One wonders, for example, how many respondents would favor an "active but somewhat reduced part" or an "active, but less interventionist part." The data presented elsewhere in the report suggest that these more specific alternatives might be quite popular. For example, only 30 percent of Americans say they support using military force to defend Ukraine, only 17 percent favor sending U.S. troops to fight in Syria, and only 33 percent want to keep troops in Afghanistan beyond 2014. Only 25 percent of respondents support sending arms to the Syrian rebels (a percentage that may have gone up since the survey was conducted, about which more below).
These figures don’t sound like resounding support for the hyperactive foreign policy that the United States has been conducting in recent decades, but Smeltz and Daalder maintain the results aren’t all that new. As they put it, "Americans have consistently expressed reluctance to use military force to solve international problems, especially when doing so involves putting "boots on the ground.’" In other words, U.S. politicians have routinely committed the country to missions most Americans oppose, in part by creating institutions (such as the all-volunteer force) that limit the political costs. In any case, public reluctance to use force mostly shows a degree of good judgment, especially given the U.S. track record in recent years.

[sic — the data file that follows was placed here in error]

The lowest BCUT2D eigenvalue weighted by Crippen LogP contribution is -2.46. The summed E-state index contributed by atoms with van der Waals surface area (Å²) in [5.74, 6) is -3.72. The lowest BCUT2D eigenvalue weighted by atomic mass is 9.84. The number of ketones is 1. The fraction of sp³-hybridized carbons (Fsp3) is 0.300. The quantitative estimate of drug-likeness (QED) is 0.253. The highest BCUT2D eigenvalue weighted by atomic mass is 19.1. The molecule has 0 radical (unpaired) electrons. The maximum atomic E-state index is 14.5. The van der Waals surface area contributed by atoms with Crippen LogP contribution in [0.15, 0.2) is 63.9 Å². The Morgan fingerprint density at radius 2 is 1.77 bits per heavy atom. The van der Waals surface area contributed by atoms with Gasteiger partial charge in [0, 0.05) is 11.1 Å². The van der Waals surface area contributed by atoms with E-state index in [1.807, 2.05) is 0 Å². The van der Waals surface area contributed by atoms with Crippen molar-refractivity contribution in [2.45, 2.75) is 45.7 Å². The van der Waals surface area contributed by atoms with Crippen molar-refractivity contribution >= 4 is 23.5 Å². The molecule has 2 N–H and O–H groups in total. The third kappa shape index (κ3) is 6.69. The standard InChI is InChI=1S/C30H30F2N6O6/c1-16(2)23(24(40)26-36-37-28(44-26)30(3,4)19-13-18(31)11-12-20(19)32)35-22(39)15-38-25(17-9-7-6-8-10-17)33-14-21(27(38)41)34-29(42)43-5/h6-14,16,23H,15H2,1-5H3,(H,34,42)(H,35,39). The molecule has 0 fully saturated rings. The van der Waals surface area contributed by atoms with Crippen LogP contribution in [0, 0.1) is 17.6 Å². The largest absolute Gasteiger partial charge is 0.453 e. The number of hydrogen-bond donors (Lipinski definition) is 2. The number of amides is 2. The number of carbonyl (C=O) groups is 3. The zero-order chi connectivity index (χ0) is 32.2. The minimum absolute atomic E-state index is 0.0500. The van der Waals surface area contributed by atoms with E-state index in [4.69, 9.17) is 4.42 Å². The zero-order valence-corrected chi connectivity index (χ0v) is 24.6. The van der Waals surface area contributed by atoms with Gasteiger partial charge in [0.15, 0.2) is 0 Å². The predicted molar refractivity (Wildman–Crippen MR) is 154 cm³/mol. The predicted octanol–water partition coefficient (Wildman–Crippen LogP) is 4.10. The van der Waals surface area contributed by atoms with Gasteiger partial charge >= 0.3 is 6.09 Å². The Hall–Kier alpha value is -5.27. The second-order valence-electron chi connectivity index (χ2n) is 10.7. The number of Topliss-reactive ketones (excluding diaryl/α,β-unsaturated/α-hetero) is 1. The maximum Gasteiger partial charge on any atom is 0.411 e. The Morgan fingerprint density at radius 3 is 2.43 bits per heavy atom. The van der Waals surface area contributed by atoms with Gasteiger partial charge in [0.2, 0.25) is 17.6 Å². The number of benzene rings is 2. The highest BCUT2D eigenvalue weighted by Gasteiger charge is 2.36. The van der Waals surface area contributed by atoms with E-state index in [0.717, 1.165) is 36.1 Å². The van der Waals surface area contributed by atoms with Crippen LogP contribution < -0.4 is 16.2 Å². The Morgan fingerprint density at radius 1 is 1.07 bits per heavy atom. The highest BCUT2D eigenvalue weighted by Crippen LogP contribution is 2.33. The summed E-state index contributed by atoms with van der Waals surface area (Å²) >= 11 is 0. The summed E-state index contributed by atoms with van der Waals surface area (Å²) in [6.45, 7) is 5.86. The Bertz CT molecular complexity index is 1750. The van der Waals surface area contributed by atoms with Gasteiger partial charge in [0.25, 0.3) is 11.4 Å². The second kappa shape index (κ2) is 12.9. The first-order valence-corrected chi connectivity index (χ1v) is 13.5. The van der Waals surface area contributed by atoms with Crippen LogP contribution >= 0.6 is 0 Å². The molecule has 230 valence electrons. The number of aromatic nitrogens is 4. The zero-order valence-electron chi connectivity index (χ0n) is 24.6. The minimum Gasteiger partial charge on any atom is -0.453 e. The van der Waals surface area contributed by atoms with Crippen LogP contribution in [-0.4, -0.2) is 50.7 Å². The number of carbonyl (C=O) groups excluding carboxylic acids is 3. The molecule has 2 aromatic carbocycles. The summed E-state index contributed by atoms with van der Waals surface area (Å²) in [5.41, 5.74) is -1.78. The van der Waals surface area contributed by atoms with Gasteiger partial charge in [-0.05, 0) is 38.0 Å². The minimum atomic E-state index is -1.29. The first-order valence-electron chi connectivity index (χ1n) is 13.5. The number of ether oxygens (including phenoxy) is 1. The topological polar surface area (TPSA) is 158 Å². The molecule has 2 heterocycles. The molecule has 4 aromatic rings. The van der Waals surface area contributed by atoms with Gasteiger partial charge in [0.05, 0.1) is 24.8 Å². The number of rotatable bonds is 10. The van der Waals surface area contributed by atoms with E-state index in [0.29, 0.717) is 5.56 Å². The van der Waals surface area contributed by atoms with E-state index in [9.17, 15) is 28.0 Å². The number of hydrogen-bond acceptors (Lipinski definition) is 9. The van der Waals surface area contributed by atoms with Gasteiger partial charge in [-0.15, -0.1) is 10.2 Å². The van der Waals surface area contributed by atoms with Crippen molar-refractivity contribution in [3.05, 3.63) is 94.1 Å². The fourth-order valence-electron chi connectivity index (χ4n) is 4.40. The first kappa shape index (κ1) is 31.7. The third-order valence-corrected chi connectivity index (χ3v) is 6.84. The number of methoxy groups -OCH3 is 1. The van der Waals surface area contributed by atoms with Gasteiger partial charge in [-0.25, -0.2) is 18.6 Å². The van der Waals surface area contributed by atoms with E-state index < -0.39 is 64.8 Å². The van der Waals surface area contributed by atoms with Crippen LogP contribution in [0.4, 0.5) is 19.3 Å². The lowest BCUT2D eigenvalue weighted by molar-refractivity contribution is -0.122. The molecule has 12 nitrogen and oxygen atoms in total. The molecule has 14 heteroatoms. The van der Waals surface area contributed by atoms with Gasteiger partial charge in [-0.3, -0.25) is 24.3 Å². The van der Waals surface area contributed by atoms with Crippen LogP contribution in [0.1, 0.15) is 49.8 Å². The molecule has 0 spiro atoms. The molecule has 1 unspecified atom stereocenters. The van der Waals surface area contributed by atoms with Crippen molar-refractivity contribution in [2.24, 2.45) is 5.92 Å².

The survey also suggests that Americans will support using force "when they feel directly threatened" or "if they expect the response to be relatively low cost and low risk." This result is hardly surprising either, but it points to a flaw in the way that the Chicago Council tends to pose its questions. For example, when asked, "Would you favor or oppose the use of U.S. troops to stop Iran from obtaining nuclear weapons?" a striking majority of 69 percent said yes. But this question, like virtually every question about U.S. engagement in the Chicago Council survey, omits any mention of what such an action might cost. It’s a bit like offering someone a private jet without telling them they have to pay the fuel and maintenance bill; of course most people will say yes. But if Americans were asked, "Would you support the use of troops to stop Iran, even if it cost a few billion dollars or 500 U.S. soldiers’ lives?" support for military action would plummet.